CHICAGO R. I. & P. RY. CO. v. WAINSCOTTAnnotate this Case
CHICAGO R. I. & P. RY. CO. v. WAINSCOTT
1924 OK 846
229 P. 808
103 Okla. 187
Case Number: 13536
Supreme Court of Oklahoma
CHICAGO, R. I. & P. RY. CO.
¶0 1. Negligence--Essentials of Actionable Negligence.
To constitute actionable negligence, where the wrong was not willful or intentional, three essential elements are necessary: (1) The existence of a duty on the part of the defendant to protect the plaintiff from injury. (2) Failure of the defendant to perform that duty. (3) Injury to the plaintiff proximately resulting from such negligence to perform that duty.
2. Same--Failure of Proof--Demurrer to Evidence and Instructed Verdict.
Where there is no evidence reasonably tending to show that a party sought to be charged was guilty of negligence, it is error for the trial court to submit such issue to the jury, and where the evidence fails entirely to show primary negligence, the court should sustain a demurrer and instruct a verdict for the defendant.
3. Appeal and Error--Review--Failure of Evidence--Negligence.
As a general rule the proximate cause of an injury in negligence cases is a question of fact to be determined by the jury, and such verdict will not be disturbed where there is any evidence reasonably tending to support the same, but where the evidence is not conflicting, and there is no evidence to support the same, nor any reasonable inference can be drawn from all the testimony that tends to support the same, the verdict of the jury is not binding upon this court.
4. New Trial--Verdict Contrary to Evidence--Duty of Court.
It is the duty of the trial court, upon a motion for a new trial, which challenges the verdict upon ground that it is contrary to the evidence, to weigh the evidence and to approve or disapprove the verdict, and if the verdict is such that it does not meet the affirmative, considerate approval of the mind and conscience of the court, he should set it aside and grant a new trial.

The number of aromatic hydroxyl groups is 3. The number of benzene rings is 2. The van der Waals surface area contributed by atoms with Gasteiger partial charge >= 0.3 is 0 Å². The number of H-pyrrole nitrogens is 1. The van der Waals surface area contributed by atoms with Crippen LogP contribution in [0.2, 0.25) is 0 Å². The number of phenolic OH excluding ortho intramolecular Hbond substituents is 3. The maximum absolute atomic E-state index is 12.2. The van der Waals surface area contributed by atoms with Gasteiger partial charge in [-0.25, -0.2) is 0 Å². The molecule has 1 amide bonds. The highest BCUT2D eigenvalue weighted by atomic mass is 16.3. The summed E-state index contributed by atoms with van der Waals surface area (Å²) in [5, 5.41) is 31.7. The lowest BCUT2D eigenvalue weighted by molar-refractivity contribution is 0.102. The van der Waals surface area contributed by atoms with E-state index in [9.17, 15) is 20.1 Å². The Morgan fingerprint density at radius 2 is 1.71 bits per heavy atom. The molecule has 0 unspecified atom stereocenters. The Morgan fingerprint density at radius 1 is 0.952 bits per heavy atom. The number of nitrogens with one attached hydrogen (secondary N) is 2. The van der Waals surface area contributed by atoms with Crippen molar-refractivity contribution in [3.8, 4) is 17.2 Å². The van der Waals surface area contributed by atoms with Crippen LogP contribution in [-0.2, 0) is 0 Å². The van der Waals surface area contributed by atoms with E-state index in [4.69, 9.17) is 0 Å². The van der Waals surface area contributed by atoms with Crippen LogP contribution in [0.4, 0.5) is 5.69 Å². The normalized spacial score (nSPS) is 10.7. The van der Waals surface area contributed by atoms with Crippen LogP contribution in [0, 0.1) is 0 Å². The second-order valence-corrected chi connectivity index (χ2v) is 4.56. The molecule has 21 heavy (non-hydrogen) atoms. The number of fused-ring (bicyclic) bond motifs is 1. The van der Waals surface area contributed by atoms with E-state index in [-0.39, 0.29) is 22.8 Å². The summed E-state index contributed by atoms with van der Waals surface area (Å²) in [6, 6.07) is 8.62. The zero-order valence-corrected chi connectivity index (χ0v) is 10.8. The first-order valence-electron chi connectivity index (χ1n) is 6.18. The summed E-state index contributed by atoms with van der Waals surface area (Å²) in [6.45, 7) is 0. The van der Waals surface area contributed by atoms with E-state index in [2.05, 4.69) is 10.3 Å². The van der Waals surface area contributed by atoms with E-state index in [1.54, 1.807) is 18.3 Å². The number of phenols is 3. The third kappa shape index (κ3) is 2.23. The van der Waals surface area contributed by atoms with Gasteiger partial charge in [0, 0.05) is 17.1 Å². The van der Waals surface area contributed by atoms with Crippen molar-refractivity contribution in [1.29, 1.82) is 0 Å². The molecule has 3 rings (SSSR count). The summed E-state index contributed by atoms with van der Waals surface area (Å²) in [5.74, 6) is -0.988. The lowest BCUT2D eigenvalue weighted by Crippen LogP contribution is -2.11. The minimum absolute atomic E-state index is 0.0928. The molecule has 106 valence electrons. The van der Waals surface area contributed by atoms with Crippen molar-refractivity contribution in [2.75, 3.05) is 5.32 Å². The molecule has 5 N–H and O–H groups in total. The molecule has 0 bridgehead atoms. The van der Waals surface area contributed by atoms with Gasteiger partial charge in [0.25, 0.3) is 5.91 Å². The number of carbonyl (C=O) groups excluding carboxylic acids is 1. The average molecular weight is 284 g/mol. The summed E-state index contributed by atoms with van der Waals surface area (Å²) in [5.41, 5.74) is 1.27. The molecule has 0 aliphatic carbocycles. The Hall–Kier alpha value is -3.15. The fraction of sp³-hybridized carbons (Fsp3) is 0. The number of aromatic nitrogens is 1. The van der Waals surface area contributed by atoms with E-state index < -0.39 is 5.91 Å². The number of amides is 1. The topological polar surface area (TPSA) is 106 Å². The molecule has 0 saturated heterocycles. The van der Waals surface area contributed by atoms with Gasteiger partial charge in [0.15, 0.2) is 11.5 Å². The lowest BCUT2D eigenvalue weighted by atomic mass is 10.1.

C. O. Blake, W. R. Bleakmore, A. T. Boys and W. F. Collins, for plaintiff in error.
A. G. Morrison, for defendant in error.
¶1 This action was originally filed in the district court of Stephens county, by the defendant in error, as plaintiff, against the plaintiff in error, as defendant, and the parties will be designated in this opinion as they appeared in the trial court. The material part of the plaintiff's petition alleges plaintiff was employed as a laborer connected with the storeroom department and was engaged on the date of the injury in unloading heavy springs from cars. That he was working on the car with his foreman, Ray Chaplin. That the springs being unloaded were from 3 1/2 feet to 4 feet long, and weighed from 350 to 400 pounds, that plaintiff was using an iron bar with which to turn the springs so they could be "slid" out the door; that plaintiff was instructed to put the bar in the hole of the spring and turn it on edge, so Chaplin could catch hold of it and assist him; that he turned the spring so Chaplin could get hold of it; that Chaplin carelessly and negligently failed to take hold of the spring, with the result that when the spring was turned at an angle of 45 degrees the iron bar slipped out of the hole in the spring, and the spring fell back on plaintiff's foot, breaking the bones thereof and seriously injuring plaintiff. That the springs had been newly painted and fresh paint or grease of some kind had been left in the hole causing the iron bar to slip, and this condition of the spring was known to defendant and unknown to plaintiff, and it was defendant's duty to have instructed the plaintiff with reference to this fact. Plaintiff then prays judgment in the sum of $ 2,500. The defendant answered by a general denial and assumption of risk. The cause was tried to a jury and a verdict in favor of the plaintiff for $ 1,250 was rendered, and judgment entered thereon. The defendant filed its motion for a new trial in the following words:
"First, for error of law occurring at the trial, to which the defendant in open court excepted; second, because the verdict is contrary to law, and is not supported by the evidence: third, because the court erred in overruling the demurrer of defendant to plaintiff's evidence when plaintiff rested his case: fourth, because the court erred in refusing and overruling a motion of defendant for a peremptory instruction; fifth, because the evidence failed to show that the injury complained of by the plaintiff and upon which his suit is based was due to any negligence on the part of the defendant; sixth, that the damages awarded the plaintiff are excessive, appearing to have been given under the influence of passion or prejudice."
¶2 The motion for a new trial was by the court overruled, and the material parts of the court's order filed January 25, 1922 are as follows: